I had to share this article from the SF Chronicles Kathleen Pender. On that note – I can feel the shift in the market as I type this. July is coming and vacations are happening – and suddenly the mad house of the Spring market is settling down. Can you believe – some homes only received 1 offer. But let’s not forget – all we need is one offer per house. So enjoy this article – I would love to hear your thoughts!
Home Prices Cooling Slightly by Kathleen Pender
Although it might not seem like it in San Francisco, the overheated housing market seems to be cooling off.
It’s not that home prices are falling, they are just rising at a slower pace.
This week S&P/Case-Shiller reported that its 20-city home price index rose “only” 10.8 percent in April compared with April of last year. That was a smaller increase than the 11.6 percent analysts were expecting, and substantially lower than in previous months. All 20 metro areas except Boston saw smaller year-over-year price increases.
The rate of appreciation has been declining every month since November, when prices rose 13.7 percent over the previous year. In March, the increase was 12.5 percent.
Prices “are coasting back into a more normal situation,” said David Blitzer, a managing director with S&P.
The same pattern holds in the San Francisco metro area, which also includes Alameda, Contra Costa, Marin and San Mateo counties.
Year over year, prices rose 18.2 percent in April, compared to 21.2 percent in March and 25.7 percent in September.
Blitzer expects this trend to continue, in part because there has been a drop-off in the number of corporations buying houses to rent out. He predicts that by the end of 2014, year-over-year price increases will be in the 4 to 7 percent range.
The Case-Shiller report confirms other signs that suggest the real estate market is losing momentum.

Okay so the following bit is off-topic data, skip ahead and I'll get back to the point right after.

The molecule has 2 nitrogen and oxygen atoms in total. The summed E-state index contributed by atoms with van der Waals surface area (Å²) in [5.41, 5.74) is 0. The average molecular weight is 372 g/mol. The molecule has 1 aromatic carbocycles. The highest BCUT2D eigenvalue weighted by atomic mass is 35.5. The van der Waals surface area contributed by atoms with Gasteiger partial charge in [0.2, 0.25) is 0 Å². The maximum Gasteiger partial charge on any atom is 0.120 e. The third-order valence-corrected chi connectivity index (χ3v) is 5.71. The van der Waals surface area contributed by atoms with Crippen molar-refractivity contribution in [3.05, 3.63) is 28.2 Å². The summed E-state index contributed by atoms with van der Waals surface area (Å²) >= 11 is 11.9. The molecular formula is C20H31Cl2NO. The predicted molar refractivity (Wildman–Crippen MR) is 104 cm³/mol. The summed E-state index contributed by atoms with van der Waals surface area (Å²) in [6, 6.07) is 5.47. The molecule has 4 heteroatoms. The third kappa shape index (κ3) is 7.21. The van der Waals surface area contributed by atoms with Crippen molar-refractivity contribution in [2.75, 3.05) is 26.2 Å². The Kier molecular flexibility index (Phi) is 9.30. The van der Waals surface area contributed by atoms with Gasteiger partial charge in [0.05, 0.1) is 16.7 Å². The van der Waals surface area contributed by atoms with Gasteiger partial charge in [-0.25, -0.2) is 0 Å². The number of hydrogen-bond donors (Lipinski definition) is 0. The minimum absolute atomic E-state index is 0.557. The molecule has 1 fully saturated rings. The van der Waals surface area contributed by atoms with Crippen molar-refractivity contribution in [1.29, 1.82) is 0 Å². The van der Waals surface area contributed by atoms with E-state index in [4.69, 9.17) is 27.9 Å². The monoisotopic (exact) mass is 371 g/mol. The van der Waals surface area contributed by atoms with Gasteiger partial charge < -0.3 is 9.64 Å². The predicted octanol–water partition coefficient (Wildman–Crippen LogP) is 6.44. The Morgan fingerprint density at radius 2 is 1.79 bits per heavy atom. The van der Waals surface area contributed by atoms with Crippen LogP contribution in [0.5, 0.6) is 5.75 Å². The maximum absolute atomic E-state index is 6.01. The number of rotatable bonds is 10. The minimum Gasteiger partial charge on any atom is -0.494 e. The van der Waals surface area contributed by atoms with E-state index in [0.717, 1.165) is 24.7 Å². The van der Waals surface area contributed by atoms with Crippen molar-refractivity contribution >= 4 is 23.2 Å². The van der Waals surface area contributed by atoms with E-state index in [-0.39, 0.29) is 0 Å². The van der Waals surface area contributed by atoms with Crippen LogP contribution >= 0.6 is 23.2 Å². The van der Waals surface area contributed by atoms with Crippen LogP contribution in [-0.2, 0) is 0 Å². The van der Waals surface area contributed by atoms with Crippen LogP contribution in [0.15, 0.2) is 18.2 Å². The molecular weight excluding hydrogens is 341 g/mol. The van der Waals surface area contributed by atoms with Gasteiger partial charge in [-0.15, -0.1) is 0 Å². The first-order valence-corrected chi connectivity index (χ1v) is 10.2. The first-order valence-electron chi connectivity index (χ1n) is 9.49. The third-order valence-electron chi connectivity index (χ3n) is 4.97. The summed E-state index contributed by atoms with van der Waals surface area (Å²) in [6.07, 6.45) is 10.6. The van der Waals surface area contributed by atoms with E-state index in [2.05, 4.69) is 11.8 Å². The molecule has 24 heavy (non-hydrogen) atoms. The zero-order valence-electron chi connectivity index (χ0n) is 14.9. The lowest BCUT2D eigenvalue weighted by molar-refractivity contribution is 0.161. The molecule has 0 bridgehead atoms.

Asking prices for homes nationwide rose 8 percent year-over-year in May, their slowest rate in 13 months, Trulia reported this month. Asking prices tend to lead sales prices by about two months, making them a good early warning signal.
“In the markets with the most extreme rebounds, there has been a clear slowdown in price gains. That is a good thing. That is happening even before we have gotten back to a housing bubble,” Trulia Chief Economist Jed Kolko said.
Despite the sharp increase in prices, Trulia estimates that homes nationwide were still undervalued by 3 percent in the second quarter of 2014, compared with 5 percent undervalued in the first quarter and 8 percent undervalued a year ago.
At their extremes, homes were 39 percent overvalued in the second quarter of 2006 and 15 percent undervalued in the fourth quarter of 2011.
To determine whether a particular market is over- or undervalued, Kolko looks at factors such as its price-to-income ratio, price-to-rent ratio and prices relative to its own long-term trends.
Even though prices in San Francisco are astronomical, the market was only 6 percent overvalued relative to its long-term fundamentals in the second quarter. Nine other cities were more overvalued, including San Jose (11 percent) and Oakland (10 percent).